Apache Agent troubleshooting

Apache starts but no Agent connects to the AppMon Collector

  • Windows: Start the master Web Server Agent service automatically registered by the installer.
  • Linux and Unix: Start the master Web Server Agent process.

If the problem persists, check the Agent log files (usually in <DT_HOME>/log) for output similar to the following:

2011-09-05 16:36:46 severe  [native] Failed to launch Webserver Agent
binary /home/labuser/GG/wsagent/agent/lib/dtwsagent: Permission denied

This indicates a permission problem with the Web Server Agent (dtwsagent). See Deployment and File Access Permissions for more information.

ModSecurity blocks the signal to the AppMon monitor (403 error)

A restrictive configuration of the web server ModSecurity plugin can block signals to the AppMon Monitor. This can result in Access forbidden (403) error codes for some web content. To prevent this issue, paste the following snippet into the Apache configuration file after the inclusion of the ModSecurity-config files.

<IfModule security2_module>

    # !!! This rule is to ensure that dynaTrace gets all signals !!!
    <LocationMatch 'dynaTraceMonitor$'>
        SecRuleEngine Off       
    </LocationMatch>

    # !!! All the following rules exist to not break the website !!!

    # default is 1500
    SecPcreMatchLimit 2000     

    # SQL injection, Detect SQL Comment Sequences
    SecRuleRemoveById 981231

    # SQL injection, Restricted SQL Character Anomaly Detection Alert - Total # of special characters exceeded
    SecRuleRemoveById 981172

    # SQL injection, String Termination/Statement Ending Injection Testing
    SecRuleRemoveById 981318

    # SQL injection, Detects MySQL comments, conditions and ch(a)r injections
    SecRuleRemoveById 981240

    # HTTP policy, Restrict which content-types we accept (POST with custom Content-Type)
    SecRuleRemoveById 960010

    # if there are a lot of page problems due to blocked requests, use this
    #SecRuleRemoveByTag "WEB_ATTACK/SQL_INJECTION"
</IfModule>

Loading Apache Agent on SELinux

If you are using Linux with SELinux enabled, agents might not start because SELinux is blocking essential operations. This section shows possible ways to solve it for the Apache HTTPd Agent.

Check if SELinux is involved

If your Apache Agent is not starting, check whether SELinux is enabled by executing the sestatus command:

> sestatus

SELinux status:                 enabled
SELinuxfs mount:                /selinux
Current mode:                   enforcing
Mode from config file:          enforcing
Policy version:                 24
Policy from config file:        targeted

If SELinux status is enabled and Current mode is enforcing, SELinux might block essential operations required to start the Apache Agent.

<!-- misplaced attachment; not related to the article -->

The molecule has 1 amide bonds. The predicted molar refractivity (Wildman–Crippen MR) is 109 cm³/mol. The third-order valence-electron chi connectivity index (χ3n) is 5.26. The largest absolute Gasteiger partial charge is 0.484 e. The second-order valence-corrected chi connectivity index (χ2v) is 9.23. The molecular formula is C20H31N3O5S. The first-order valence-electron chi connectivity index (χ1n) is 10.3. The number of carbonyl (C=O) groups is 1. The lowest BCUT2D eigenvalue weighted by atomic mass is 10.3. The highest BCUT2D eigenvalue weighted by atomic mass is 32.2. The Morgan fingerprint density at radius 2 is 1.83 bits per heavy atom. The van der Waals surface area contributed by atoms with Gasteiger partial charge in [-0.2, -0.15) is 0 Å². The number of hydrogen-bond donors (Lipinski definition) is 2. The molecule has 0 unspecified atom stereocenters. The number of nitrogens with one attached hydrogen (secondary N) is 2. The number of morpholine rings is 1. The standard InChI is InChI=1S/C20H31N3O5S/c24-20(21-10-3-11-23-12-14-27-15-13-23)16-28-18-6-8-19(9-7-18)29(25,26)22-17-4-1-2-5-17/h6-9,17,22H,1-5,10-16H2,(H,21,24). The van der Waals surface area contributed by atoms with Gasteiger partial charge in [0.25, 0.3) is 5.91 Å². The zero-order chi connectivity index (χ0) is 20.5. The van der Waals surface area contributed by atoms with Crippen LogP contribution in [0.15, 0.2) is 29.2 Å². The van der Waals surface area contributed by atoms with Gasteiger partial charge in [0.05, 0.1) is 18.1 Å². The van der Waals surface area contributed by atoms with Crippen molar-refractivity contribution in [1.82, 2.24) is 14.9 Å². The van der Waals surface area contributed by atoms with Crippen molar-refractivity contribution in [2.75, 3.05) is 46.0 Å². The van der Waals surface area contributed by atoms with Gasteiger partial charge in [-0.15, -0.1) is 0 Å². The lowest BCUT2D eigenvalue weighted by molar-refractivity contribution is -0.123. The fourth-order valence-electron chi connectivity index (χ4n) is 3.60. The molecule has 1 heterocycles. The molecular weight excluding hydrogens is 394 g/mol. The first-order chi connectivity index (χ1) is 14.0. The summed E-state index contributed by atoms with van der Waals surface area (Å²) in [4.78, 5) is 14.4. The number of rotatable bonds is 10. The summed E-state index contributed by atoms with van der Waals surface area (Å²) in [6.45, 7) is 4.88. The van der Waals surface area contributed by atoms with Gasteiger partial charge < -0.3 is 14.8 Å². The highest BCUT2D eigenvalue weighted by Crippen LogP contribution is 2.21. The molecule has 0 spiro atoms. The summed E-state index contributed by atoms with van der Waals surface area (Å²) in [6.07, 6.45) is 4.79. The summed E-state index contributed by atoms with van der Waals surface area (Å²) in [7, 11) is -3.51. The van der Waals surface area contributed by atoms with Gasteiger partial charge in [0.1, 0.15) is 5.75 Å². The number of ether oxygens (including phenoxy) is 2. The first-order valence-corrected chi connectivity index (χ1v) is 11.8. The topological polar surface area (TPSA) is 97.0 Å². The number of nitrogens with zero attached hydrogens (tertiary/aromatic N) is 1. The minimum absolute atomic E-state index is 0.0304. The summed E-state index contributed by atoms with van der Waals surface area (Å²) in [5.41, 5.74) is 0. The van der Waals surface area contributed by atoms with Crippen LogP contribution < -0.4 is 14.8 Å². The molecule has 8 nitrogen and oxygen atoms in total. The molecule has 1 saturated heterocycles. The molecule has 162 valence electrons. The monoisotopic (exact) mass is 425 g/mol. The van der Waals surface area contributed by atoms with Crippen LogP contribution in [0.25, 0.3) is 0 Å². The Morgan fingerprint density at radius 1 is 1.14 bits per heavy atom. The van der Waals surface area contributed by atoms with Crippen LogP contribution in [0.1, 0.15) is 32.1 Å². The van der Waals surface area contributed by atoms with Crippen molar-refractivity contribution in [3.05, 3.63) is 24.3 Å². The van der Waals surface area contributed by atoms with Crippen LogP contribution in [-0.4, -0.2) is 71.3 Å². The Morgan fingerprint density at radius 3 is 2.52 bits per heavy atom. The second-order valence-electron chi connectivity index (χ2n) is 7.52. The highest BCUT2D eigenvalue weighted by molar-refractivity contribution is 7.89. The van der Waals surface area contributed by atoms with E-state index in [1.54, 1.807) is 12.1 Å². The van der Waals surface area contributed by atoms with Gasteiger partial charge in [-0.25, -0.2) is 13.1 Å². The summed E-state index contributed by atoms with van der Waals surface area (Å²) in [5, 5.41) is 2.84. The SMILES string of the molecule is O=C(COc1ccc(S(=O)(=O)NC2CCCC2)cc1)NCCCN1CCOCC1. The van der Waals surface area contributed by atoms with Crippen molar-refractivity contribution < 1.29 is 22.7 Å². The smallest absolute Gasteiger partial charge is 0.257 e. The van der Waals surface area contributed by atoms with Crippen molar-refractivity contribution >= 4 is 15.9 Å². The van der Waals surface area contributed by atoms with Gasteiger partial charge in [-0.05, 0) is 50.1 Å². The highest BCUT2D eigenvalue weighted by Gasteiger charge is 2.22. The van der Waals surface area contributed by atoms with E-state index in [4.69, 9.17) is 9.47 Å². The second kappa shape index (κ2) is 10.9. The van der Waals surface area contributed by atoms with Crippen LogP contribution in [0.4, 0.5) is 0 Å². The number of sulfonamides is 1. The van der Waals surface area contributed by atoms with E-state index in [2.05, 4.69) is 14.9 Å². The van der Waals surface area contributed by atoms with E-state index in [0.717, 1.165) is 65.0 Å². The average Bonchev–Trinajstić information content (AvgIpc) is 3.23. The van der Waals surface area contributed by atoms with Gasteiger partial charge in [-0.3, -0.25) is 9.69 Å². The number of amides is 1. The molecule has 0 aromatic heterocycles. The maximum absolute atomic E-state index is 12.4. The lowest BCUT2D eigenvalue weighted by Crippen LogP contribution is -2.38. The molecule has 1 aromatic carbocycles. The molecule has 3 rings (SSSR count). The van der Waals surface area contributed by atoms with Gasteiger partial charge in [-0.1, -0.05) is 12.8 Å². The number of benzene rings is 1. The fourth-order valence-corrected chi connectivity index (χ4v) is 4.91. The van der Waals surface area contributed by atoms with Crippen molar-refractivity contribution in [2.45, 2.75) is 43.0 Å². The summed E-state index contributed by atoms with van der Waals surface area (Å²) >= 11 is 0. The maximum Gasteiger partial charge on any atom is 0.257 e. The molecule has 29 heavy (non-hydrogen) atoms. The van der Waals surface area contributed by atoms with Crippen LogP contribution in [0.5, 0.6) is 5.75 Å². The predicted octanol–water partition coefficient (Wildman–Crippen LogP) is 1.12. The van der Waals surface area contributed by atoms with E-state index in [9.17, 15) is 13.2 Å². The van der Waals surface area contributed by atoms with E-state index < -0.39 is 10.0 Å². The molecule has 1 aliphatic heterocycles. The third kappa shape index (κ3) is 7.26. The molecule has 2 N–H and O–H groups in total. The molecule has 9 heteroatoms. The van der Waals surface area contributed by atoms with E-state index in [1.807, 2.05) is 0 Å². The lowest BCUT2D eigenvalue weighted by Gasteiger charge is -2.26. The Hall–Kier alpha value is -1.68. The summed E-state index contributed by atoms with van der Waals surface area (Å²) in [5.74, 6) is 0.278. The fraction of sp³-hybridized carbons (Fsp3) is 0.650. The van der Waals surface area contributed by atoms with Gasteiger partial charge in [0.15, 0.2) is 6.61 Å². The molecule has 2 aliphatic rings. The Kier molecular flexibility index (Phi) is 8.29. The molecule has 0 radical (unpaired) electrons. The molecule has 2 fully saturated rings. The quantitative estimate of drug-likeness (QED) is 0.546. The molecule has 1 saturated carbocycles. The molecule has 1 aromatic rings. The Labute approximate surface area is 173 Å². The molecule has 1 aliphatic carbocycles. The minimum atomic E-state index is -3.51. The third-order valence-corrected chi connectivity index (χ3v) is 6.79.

To check whether SELinux actually denies something important, take a look at the audit log. It is usually located in the /var/log/audit.log file. Denied operations are logged as type=AVC.

Right after an attempt to start the HTTPd + Agent, execute the ausearch -m avc --start recent command to look for recent audit log entries. If there are denied operations, ausearch command returns something like this:

time->Fri Feb 24 10:09:13 2017
type=SYSCALL msg=audit(1487927353.999:24): arch=c000003e syscall=2 success=no exit=-13 a0=7f750f17b7e0 a1=2 a2=7ffd800ab500 a3=20 items=0 ppid=2589 pid=2590 auid=500 uid=0 gid=0 euid=0 suid=0 fsuid=0 egid=0 sgid=0 fsgid=0 tty=pts0 ses=1 comm="httpd" exe="/usr/sbin/httpd" subj=unconfined_u:system_r:httpd_t:s0 key=(null)
type=AVC msg=audit(1487927353.999:24): avc:  denied  { write } for  pid=2590 comm="httpd" name="dynaTraceWebServerSharedMemory" dev=dm-0 ino=404499 scontext=unconfined_u:system_r:httpd_t:s0 tcontext=system_u:object_r:usr_t:s0 tclass=file
....
time->Fri Feb 24 10:09:18 2017
type=SYSCALL msg=audit(1487927358.556:34): arch=c000003e syscall=42 success=no exit=-13 a0=6 a1=7f750f17fb78 a2=10 a3=7ffd800ab380 items=0 ppid=2589 pid=2590 auid=500 uid=0 gid=0 euid=0 suid=0 fsuid=0 egid=0 sgid=0 fsgid=0 tty=pts0 ses=1 comm="httpd" exe="/usr/sbin/httpd" subj=unconfined_u:system_r:httpd_t:s0 key=(null)
type=AVC msg=audit(1487927358.556:34): avc:  denied  { name_connect } for  pid=2590 comm="httpd" dest=9998 scontext=unconfined_u:system_r:httpd_t:s0 tcontext=system_u:object_r:port_t:s0 tclass=tcp_socket

The first entry at 10:09:13 shows that the process with the id pid=2590, and the executable HTTPd exe="/usr/sbin/httpd", which is running in the unconfined_u:system_r:httpd_t:s0 domain, is denied write access to dynaTraceWebServerSharedMemory.

The second entry at 10:09:18 shows that the same HTTPd exe="/usr/sbin/httpd is denied connection to the destination TCP port 9998 tclass=tcp_socket, dest=9998.

There are several ways to resolve this:

  • Disable SELinux.
  • Create a policy module with audit2allow.
  • Create a policy module manually.

Disabling SELinux

To disable SELinux, edit the /etc/selinux/config file and set the SELINUX property to disabled.

SELINUX=disabled

Reboot your system for the changes to take effect.